Are you procrastinating right now? Me too, so I thought I’d write some tips that help me stop. It’s easier to overcome procrastination when we understand why we do it. According to the Procrastination Research Group at the University of Sheffield, “procrastination has a great deal to do with short-term mood repair and emotion regulation”. In short, if we feel bad, we put things off.
With the limited hours we have in a day and To Do lists getting longer, there are ways we can harness our focus and GSD (get sh*t done).
How do you drive focus in the present moment? Produce dopamine, naturally. How can we cultivate this in a safer, more sustainable way?
To answer that, let’s take a step back – what is Dopamine? Dopamine is a brain chemical called a neurotransmitter, which talks with the rest of the body by transmitting signals from the brain. This brain chemical allows us to feel pleasure, concentration, bliss, and motivation, to name a few. When there is a lack of dopamine, it’s easy to feel foggy, disinterested, and completely unengaged. This graphic depicts the pathways in the brain that contribute to increased cognitive function.
With that in mind, let’s look at natural triggers that increase our dopamine and encourage us to find a state of flow.
Enter the Flow State
What is Flow? It can be described as an optimal state of consciousness. According to Steven Kotler, it’s those peak moments of total absorption where self vanishes, time flies, and all aspects of performance go through the roof. By utilizing flow triggers, we prime our brains to get to work.
Flow state is when you’re fully immersed in the present moment. You could be playing with your kids, going for a run, or working on a creative project. Time seems to dissolve, you don’t even think to check the clock.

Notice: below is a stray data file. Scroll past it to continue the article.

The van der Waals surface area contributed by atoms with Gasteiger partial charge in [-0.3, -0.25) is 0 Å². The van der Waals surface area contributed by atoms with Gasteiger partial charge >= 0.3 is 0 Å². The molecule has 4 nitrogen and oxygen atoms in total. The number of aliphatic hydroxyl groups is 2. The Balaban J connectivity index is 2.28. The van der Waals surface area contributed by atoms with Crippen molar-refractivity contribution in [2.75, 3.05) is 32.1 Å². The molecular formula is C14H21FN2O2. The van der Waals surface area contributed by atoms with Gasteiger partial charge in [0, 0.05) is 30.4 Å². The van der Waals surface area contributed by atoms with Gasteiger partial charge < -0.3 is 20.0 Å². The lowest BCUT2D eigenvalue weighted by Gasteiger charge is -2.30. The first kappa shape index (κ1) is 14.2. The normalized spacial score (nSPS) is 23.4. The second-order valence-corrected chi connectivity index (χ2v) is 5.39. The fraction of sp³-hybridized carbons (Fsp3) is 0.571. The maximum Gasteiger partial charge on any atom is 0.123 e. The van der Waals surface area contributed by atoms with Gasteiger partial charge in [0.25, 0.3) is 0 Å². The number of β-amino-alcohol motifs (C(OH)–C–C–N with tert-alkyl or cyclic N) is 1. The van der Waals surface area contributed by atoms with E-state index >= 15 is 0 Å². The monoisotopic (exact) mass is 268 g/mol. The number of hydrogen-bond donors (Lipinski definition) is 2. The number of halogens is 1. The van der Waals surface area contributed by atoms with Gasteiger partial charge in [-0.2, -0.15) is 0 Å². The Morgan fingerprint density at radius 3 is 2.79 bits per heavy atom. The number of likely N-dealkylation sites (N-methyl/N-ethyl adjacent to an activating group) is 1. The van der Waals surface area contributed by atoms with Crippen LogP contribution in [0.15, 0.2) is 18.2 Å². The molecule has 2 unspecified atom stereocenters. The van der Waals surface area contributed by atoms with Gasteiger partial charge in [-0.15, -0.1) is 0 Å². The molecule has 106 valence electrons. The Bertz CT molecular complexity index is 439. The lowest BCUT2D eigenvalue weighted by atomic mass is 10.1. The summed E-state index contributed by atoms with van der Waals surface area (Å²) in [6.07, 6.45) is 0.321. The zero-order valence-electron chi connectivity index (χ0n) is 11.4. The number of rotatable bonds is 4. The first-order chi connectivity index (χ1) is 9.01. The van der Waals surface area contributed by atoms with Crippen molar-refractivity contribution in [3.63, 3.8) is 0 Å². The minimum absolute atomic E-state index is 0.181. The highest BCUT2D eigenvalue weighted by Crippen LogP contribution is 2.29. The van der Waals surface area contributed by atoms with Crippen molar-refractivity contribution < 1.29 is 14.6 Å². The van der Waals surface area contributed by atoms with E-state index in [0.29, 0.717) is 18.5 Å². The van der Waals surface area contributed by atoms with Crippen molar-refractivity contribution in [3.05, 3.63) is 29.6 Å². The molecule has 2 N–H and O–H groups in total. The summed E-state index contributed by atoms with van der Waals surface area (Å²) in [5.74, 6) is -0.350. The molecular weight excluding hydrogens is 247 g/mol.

“Those who flow as life flows know they need no other force.” – Lao Tzu
So how do we get here?
Produce dopamine from the inside out:
Are you getting the right nutrition? When we feel our best, we perform our best. Everybody is different and a dietician can help you figure out what’s right for you. I’ve noticed that when I start my morning with a pour-over, a dash of vanilla almond milk, and a teaspoon of sugar, I get a rush of energy for about an hour, followed by a significant crash in not only my physical energy but my cognitive energy as well. Starting at the physical level, a high intake of sugar and caffeine have been studied to have an adverse effect on the body. Here are some steps that I’ve taken to self-regulate:
- Swapping my daily morning coffee for a glass of lemon water or a splash of apple cider vinegar to kickstart my digestion and keep my brain focused.
- Getting a full night’s sleep and prioritizing my morning routine to work for me has increased my focus and motivation when I open my laptop to start my workday.
- My yoga practice has been an incredible tool in my journey. Yoga moves you from the sympathetic nervous system to the parasympathetic nervous system – which eases anxiety and allows you to enter a more relaxed state.
- Wake up at 5 am. When my days are packed, the first things I stop doing are the things that help me focus. Starting my days gives me time and space to practice yoga, journal, and meditate.
- Plan ahead. I’m a huge fan of free handwriting but also benefit from using a planner. The Best Self Journal has been a great tool for tracking and accomplishing my goals.